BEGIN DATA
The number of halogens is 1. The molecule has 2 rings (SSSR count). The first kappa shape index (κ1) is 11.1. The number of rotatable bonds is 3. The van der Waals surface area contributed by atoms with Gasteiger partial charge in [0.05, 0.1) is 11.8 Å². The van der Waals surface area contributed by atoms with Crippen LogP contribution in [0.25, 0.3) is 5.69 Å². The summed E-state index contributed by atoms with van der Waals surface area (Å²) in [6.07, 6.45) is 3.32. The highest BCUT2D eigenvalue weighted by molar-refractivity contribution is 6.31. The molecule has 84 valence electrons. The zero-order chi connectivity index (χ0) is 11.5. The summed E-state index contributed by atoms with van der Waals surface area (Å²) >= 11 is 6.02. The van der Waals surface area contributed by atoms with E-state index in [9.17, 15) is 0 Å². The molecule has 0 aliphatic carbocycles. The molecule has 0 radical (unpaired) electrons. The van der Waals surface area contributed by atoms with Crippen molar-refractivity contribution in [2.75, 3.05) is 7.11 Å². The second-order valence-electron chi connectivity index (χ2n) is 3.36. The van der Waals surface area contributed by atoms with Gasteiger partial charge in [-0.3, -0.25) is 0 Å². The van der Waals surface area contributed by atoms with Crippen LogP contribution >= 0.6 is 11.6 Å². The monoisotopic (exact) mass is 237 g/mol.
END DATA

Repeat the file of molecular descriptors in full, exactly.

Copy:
The number of halogens is 1. The molecule has 2 rings (SSSR count). The first kappa shape index (κ1) is 11.1. The number of rotatable bonds is 3. The van der Waals surface area contributed by atoms with Gasteiger partial charge in [0.05, 0.1) is 11.8 Å². The van der Waals surface area contributed by atoms with Crippen LogP contribution in [0.25, 0.3) is 5.69 Å². The summed E-state index contributed by atoms with van der Waals surface area (Å²) in [6.07, 6.45) is 3.32. The highest BCUT2D eigenvalue weighted by molar-refractivity contribution is 6.31. The molecule has 84 valence electrons. The zero-order chi connectivity index (χ0) is 11.5. The summed E-state index contributed by atoms with van der Waals surface area (Å²) >= 11 is 6.02. The van der Waals surface area contributed by atoms with E-state index in [9.17, 15) is 0 Å². The molecule has 0 aliphatic carbocycles. The molecule has 0 radical (unpaired) electrons. The van der Waals surface area contributed by atoms with Crippen molar-refractivity contribution in [2.75, 3.05) is 7.11 Å². The second-order valence-electron chi connectivity index (χ2n) is 3.36. The van der Waals surface area contributed by atoms with Gasteiger partial charge in [-0.3, -0.25) is 0 Å². The van der Waals surface area contributed by atoms with Crippen LogP contribution >= 0.6 is 11.6 Å². The monoisotopic (exact) mass is 237 g/mol.